To comply with an Arizona Department of Environmental Quality (ADEQ) directive, a construction materials client had to replace five monitor wells that had gone dry within 90 days.
We demonstrated that fewer wells and reduced monitoring would be sufficient to observe landfill conditions while still protecting human health and the environment.
We also negotiated with the department to get rid of certain monitoring requirements, saving our client money over the life of the permit.
Fifteen years after closing a 20-acre, non-municipal solid waste landfill, a construction materials client was surprised to receive a directive from the ADEQ to replace five monitor wells that had gone dry because of regionally-declining groundwater levels. As part of its Aquifer Protection Permit, ADEQ had required 30 years of semiannual groundwater and landfill gas monitoring. However, the new directive had a surprisingly short 90-day timeframe for compliance. Haley & Aldrich was asked to evaluate the request and respond to ADEQ to help the client avoid a permit violation and potential enforcement action.
Haley & Aldrich experts who had previously worked for ADEQ sorted through and evaluated over 25 years of hydrology and water quality data for the site to determine the most expedient way to meet the agency’s directive. By focusing its efforts on volatile organic compounds in groundwater, water level trends, and water quality and water level conditions in nearby wells, the team was able to demonstrate that fewer wells and reduced monitoring would be sufficient to observe landfill conditions, while still protecting human health and the environment. We recommended to ADEQ that our client be allowed to reduce the number of monitor wells from five to three and reduce routine groundwater monitoring from semiannually to annually.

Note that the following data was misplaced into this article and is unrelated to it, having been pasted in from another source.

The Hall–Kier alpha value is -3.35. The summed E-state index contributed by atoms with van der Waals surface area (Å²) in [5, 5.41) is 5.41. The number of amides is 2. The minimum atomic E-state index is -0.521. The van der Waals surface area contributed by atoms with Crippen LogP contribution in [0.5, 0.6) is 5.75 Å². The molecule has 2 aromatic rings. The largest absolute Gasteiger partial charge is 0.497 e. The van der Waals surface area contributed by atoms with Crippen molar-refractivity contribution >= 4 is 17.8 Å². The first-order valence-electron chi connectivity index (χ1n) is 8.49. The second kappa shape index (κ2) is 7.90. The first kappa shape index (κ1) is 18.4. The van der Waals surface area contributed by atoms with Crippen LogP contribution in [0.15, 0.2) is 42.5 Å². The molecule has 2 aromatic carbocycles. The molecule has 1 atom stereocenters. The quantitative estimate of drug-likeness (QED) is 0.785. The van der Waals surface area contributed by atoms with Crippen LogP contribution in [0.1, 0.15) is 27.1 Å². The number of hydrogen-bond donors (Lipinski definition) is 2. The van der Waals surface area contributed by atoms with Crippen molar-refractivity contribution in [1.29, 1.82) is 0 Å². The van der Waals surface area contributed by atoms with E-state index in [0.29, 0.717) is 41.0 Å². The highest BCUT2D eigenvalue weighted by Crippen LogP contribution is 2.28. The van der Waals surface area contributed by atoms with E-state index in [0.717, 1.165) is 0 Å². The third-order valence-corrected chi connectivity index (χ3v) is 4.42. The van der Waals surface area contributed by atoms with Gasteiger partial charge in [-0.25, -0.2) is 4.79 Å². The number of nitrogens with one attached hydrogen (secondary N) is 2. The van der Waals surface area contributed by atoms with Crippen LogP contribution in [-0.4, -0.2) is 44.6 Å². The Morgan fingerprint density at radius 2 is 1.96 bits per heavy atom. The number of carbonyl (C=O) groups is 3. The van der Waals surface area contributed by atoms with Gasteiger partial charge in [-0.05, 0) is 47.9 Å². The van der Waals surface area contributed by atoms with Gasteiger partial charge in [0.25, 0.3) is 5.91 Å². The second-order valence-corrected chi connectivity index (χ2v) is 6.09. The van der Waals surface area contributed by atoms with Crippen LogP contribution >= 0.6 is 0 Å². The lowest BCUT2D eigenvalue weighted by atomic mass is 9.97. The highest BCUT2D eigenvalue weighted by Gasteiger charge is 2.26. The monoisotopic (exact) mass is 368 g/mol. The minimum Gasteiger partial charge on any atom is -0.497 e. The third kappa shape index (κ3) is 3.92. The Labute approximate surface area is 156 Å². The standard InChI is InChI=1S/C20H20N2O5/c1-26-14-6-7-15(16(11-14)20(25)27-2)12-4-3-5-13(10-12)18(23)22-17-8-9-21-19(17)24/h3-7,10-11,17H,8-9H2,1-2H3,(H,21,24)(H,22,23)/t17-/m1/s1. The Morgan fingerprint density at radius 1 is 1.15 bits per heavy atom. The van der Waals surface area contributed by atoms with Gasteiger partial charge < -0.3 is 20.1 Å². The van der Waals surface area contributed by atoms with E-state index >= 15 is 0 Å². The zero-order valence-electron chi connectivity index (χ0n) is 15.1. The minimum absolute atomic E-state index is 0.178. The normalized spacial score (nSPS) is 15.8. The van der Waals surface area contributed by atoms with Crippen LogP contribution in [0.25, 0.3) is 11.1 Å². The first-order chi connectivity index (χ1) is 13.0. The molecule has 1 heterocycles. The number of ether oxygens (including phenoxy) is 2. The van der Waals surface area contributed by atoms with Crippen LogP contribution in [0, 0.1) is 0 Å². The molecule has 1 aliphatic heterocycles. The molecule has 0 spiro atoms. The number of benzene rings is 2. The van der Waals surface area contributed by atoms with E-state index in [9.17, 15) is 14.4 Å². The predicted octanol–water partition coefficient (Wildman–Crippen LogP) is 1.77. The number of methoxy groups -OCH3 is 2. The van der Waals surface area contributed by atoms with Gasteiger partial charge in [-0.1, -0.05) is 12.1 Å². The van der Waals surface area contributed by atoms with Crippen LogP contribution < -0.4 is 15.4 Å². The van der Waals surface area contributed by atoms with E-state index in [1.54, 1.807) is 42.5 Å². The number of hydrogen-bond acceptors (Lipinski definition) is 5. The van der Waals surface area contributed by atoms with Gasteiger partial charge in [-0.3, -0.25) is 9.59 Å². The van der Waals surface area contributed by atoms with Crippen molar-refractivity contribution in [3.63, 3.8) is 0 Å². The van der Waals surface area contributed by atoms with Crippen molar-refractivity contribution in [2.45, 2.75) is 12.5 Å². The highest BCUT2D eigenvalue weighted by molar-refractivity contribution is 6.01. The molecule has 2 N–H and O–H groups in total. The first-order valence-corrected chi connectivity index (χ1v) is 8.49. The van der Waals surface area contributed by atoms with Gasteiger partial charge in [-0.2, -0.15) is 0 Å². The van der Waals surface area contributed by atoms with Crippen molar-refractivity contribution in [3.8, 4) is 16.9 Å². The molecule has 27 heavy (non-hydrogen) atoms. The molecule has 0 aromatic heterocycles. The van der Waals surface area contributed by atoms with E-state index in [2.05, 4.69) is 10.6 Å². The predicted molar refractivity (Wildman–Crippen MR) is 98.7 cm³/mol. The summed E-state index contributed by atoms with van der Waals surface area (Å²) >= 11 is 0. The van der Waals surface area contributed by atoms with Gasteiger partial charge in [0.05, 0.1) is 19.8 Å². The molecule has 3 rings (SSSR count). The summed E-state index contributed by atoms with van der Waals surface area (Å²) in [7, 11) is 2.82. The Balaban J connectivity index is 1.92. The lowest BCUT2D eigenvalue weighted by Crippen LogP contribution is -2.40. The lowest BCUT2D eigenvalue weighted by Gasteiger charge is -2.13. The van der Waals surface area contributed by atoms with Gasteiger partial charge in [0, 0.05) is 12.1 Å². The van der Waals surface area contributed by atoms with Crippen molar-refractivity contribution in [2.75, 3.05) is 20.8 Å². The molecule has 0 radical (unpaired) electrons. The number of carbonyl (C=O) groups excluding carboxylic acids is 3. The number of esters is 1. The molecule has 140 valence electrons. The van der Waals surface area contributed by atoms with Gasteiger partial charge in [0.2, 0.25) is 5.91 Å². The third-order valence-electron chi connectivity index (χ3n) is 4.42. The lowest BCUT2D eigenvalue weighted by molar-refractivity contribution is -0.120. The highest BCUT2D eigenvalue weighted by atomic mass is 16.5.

By examining the original permit’s monitoring requirements, we also eliminated the unnecessary monitoring of unregulated contaminants and added others not previously listed. This brought the client into compliance with current ADEQ standards and shielded it from potential liability. By negotiating with ADEQ to delete monitoring requirements for unregulated contaminants, we also provided the client with substantial savings from reduced monitoring and analytical costs over the life of the permit.
Helped the client avoid a permit violation and possible enforcement action as well as any associated consulting and legal fees
Negotiated ADEQ approval on all recommendations and new permit conditions with just one in-person meeting using a sophisticated historical data analysis
Advocated on the client’s behalf to reduce the number of monitoring wells and sampling frequency, satisfied the agency’s directive, and keep costs in check.
Saved the client an estimated $400,000 in reduced monitoring and well installation costs
Brought the new permit into full compliance with ADEQ standards, shielding the client from potential liability
Facilitated a stronger working relationship between the client and the regulatory agency